Rummanah Aasi
Description:
 In this deeply inspiring book, Winona Guo and Priya Vulchi recount their experiences talking to people from all walks of life about race and identity on a cross-country tour of America. Spurred by the realization that they had nearly completed high school without hearing any substantive discussion about racism in school, the two young women deferred college admission for a year to collect first-person accounts of how racism plays out in this country every day--and often in unexpected ways.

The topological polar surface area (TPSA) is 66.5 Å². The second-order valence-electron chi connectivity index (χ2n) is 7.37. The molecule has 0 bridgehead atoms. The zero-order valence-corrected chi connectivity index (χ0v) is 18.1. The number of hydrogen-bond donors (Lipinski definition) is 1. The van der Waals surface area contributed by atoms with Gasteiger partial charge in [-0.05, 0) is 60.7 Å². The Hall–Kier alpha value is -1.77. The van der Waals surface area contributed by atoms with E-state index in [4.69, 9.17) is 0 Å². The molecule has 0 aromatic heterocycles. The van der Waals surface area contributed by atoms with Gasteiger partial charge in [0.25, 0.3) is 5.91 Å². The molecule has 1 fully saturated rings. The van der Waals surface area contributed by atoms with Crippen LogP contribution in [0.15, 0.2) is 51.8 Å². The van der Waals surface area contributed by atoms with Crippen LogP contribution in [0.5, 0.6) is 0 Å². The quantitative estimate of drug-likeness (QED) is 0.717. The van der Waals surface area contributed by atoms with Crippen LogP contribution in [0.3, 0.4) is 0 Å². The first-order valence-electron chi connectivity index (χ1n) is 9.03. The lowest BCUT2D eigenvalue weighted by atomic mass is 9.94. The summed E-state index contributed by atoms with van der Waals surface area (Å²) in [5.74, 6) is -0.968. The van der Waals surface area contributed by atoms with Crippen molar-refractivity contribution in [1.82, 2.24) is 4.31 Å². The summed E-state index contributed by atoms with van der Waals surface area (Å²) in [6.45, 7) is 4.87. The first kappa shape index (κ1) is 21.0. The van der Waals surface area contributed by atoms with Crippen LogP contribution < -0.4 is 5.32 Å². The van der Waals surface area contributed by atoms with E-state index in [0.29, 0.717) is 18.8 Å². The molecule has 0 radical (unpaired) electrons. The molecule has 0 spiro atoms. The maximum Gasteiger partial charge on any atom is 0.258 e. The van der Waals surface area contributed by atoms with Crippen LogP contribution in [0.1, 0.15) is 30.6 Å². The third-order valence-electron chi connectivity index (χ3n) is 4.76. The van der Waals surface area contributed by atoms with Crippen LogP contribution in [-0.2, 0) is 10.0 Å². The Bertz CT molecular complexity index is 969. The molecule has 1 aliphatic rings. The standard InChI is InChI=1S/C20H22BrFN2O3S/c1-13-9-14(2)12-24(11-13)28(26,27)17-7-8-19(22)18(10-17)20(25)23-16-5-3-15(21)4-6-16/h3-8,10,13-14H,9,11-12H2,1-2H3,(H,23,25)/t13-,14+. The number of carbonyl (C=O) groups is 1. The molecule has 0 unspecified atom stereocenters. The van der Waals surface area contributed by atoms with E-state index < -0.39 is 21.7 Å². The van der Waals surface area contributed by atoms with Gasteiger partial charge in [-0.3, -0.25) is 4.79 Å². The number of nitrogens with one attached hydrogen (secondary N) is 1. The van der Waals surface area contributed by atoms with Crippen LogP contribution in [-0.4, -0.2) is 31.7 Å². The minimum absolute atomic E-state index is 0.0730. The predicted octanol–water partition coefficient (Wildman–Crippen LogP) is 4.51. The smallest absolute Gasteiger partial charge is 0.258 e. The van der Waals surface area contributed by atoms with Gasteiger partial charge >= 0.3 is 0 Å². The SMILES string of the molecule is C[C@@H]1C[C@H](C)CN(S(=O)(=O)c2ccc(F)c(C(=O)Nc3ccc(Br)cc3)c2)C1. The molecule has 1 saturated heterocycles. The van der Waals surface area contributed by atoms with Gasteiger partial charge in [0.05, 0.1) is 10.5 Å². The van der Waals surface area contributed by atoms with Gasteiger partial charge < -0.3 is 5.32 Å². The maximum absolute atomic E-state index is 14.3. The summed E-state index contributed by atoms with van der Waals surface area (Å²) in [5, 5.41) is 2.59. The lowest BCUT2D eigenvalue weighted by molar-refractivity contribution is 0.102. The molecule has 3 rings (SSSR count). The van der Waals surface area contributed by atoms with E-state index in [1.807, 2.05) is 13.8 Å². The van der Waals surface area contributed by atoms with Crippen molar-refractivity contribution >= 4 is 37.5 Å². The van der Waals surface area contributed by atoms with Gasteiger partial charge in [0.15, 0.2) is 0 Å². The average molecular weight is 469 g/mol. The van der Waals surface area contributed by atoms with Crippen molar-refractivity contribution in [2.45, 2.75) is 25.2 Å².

Review: Tell Me Who You Are is a travelogue with an equity and social justice lens written in a format very similar to the Humans of New York project. The collection is inspiring, jarring, and eye opening, but written in a very approachable and readable format. Before starting college, the young authors Winona Guo and Priya Vulchi spent a gap year traveling across the country asking one hundred and fifty people the same question: “How has race, culture, or intersectionality impacted your life?” Intersectionality means the overlapping parts of one's identity which includes their race, class, gender, sexuality, religion, ethnicity, nationality, ability, age, and physical appearance. Each response includes the interviewee's picture along with their answer and an eloquent, insightful commentary from the authors as well as footnotes and definitions that will help the reader understand the context of the interviewee's response. The book covers a wide range of responses from those who have dealt with some type of ostracism from society due to that individual's identity. Some of the eye-opening chapters include individuals who genuinely believe racism does not exist and those who encountered virulent racism. Another revealing chapter is a Japanese woman who recanted her family's experience in living at an internment camp and accepting that was the way of their life instead of challenging or fighting it. I also very much appreciated the numerous voices of indigenous people's who are often forgotten and ignored.